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Running for Relief

James Carville inspires an Alexandria effort to raise money for the Gulf Coast.

When Chris Farley heard James Carville on the radio, he knew that he had to do something. Carville was talking about the devastation in his home state of Louisiana.

He mourned the human tragedy and loss of life in the Gulf Coast. He worried about the future of Louisiana. He demanded that something must be done. On the other end of the radio, Farley nodded in agreement.

"Everybody understands that something has got to be done about this," said Farley, owner of Pacers Running Store. "I knew I had to do something."

So he picked up the phone and called Carville, his most famous customer. Carville lives in Old Town with his wife and daughters, and he is a frequent customer of the store, preferring a Mizuno size 12.

"We are in the midst of one of the biggest stories of our time," Carville said. "Every day brings countless more tragic and heartbreaking stories out of the ravaged Gulf Coast."

WITH THE HELP of Pacers and the city of Alexandria, Carville will put his love of running to work for the Gulf Coast. On Sept. 17 at 9 a.m., Pacers and the city will host the "Gulf Coast Relief 5K" to raise money for the Red Cross Disaster Relief Fund for victims of Hurricane Katrina.

Participants include Carville, his wife Mary Matalin, ESPN broadcaster Tony Kornheiser and actress Patricia Clarkson. Corporate sponsors include Mizuno USA, Roll Call newspaper and Great Harvest Bread Company.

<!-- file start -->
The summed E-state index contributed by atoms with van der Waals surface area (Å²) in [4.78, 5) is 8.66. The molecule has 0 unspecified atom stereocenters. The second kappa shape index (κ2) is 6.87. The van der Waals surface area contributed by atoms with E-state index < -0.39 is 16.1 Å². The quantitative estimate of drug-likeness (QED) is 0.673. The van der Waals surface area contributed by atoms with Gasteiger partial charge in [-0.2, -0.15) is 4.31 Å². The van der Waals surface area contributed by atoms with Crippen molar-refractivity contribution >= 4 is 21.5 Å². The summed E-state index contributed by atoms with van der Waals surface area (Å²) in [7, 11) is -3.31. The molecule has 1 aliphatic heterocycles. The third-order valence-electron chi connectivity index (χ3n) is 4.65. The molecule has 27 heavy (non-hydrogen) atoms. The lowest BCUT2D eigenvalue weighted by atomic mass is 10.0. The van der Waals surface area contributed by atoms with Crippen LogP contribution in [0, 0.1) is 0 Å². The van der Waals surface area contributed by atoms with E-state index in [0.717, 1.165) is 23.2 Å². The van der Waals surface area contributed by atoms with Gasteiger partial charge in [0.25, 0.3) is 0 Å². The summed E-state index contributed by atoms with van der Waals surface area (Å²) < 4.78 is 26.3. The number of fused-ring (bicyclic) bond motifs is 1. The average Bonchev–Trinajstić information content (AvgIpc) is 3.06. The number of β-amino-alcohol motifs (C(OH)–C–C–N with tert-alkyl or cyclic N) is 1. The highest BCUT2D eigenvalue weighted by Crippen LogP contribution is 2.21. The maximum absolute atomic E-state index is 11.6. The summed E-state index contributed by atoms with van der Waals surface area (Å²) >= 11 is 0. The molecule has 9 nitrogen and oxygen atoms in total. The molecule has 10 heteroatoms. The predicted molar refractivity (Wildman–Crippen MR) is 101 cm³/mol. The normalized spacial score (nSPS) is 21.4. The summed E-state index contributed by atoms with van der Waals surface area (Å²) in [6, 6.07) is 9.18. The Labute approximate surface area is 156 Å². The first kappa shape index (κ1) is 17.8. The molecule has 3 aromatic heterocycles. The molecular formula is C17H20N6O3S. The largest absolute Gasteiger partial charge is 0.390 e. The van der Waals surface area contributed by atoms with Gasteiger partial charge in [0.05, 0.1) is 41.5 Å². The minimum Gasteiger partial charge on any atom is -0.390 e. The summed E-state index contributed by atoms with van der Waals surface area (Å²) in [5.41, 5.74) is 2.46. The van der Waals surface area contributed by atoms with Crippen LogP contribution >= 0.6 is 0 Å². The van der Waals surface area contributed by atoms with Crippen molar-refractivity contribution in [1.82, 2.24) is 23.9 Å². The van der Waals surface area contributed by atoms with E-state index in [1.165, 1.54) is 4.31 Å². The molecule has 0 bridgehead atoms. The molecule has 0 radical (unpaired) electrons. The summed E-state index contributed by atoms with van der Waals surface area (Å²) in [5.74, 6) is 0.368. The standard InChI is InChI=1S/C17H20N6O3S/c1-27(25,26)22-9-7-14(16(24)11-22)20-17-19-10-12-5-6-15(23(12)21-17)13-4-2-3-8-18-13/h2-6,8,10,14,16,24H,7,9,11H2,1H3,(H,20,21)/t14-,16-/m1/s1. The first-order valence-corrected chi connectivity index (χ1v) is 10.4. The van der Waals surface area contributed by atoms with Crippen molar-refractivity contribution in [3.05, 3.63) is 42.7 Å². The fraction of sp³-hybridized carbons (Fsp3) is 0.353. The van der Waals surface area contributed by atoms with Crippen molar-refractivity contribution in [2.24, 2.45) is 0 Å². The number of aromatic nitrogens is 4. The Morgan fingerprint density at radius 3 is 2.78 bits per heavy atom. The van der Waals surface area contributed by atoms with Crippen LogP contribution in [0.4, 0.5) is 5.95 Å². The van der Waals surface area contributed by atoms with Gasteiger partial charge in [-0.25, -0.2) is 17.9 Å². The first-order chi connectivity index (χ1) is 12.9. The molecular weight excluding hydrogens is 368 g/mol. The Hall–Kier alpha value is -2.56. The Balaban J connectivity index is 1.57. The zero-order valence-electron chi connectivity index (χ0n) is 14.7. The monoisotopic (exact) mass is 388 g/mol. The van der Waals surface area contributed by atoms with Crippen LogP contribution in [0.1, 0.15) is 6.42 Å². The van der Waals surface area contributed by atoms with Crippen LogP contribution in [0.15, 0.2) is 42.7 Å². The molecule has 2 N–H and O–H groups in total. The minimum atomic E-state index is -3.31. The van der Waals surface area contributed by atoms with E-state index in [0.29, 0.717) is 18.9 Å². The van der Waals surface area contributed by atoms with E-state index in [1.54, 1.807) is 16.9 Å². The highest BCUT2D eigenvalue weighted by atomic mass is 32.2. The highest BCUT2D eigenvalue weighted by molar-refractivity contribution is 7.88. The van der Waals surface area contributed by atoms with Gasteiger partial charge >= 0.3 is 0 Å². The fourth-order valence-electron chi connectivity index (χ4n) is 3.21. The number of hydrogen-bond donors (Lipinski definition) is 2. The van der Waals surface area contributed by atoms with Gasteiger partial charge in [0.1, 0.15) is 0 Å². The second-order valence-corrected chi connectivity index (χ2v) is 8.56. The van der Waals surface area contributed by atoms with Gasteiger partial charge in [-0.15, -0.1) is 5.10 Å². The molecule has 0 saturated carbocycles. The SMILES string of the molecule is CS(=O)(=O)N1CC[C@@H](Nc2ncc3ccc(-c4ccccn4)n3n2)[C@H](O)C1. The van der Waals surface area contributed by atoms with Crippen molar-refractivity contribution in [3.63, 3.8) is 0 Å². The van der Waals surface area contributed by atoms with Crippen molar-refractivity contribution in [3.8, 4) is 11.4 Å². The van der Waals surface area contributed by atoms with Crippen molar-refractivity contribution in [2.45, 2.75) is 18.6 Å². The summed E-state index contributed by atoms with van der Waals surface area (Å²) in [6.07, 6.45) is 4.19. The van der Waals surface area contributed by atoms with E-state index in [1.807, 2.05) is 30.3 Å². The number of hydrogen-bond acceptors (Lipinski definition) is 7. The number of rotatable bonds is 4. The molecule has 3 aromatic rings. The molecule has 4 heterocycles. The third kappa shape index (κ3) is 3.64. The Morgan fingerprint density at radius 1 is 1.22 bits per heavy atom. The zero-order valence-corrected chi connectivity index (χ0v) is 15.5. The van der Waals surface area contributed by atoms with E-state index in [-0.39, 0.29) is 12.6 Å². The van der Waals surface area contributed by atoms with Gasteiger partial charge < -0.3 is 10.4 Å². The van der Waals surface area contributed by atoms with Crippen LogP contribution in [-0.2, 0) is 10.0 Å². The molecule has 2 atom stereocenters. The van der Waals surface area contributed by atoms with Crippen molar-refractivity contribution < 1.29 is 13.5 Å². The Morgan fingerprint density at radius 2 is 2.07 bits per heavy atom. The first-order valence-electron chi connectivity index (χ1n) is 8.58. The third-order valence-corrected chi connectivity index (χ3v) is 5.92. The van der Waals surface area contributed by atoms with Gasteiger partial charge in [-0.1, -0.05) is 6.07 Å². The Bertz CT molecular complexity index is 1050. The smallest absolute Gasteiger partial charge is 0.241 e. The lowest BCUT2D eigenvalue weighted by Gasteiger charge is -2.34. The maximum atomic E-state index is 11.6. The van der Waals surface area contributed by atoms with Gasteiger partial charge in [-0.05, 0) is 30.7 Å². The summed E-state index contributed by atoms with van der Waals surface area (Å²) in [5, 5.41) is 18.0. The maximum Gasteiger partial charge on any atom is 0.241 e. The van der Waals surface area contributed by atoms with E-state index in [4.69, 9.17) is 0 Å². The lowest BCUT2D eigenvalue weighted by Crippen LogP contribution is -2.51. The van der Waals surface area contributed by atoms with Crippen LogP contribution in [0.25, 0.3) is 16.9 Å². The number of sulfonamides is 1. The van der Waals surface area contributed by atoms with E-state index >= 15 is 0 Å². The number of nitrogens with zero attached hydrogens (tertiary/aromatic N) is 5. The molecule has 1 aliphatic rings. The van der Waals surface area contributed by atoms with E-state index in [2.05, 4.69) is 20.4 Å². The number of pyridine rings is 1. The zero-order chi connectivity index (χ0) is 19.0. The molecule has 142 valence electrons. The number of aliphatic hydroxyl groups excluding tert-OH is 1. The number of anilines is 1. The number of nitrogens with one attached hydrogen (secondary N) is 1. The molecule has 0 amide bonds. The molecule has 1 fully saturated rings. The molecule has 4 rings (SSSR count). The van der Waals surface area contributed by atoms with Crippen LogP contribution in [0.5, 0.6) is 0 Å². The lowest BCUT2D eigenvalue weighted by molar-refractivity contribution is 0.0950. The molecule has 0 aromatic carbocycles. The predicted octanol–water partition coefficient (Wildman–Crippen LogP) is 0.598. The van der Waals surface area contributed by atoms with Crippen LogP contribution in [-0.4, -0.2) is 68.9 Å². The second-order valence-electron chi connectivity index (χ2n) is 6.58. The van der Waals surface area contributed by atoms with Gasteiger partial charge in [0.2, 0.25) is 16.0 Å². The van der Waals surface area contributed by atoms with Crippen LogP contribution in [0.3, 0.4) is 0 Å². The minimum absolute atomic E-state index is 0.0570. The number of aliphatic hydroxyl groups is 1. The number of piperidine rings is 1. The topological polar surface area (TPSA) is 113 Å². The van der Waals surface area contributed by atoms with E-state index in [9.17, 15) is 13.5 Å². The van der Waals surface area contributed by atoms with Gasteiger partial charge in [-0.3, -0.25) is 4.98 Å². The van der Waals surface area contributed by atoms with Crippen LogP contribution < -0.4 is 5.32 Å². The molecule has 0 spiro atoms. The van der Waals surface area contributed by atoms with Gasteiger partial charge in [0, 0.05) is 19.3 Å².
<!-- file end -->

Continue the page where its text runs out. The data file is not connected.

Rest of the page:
"We want people of every political party to come because we want this to be a unifying thing," Carville said. "The Gulf Coast Relief Run will provide an opportunity for area friends and neighbors to come together to support their fellow Americans suffering across the Gulf Coast."

The race will start at Orinoco Park and run south on Union Street, then loop around the Yates Gardens neighborhood before coming back up Union Street toward Orinoco Park. A race like this would normally take about six months to plan, but the Gulf Coast Relief Run will be streamlined — sprinting toward the finish line to help people whose lives have been devastated by Hurricane Katrina.

"There's a lot of behind-the-scenes stuff that has to go on," said Brian Collins, manager of Pacers. "There's the permits and the sponsors and the police — that's a lot to get done in three weeks."

CITY LEADERS WERE quick to offer support, and Mayor Bill Euille was an early supporter of the idea. But some were concerned about closing city streets at 9 a.m. on Saturday.

"Who is going to complain if traffic is tied up when you've got a city underwater?" asked Carville. "The mayor personally called me up and said he was behind this 100 percent."

The race is open to runners and walkers — even people with baby strollers.

"You don't even need to be able to run to take part in this," said Carville, who jogs on the Mount Vernon Trail every day.

"All you need to be able to do is write a check."

Carville's advice for runners: "Start slow, then taper off."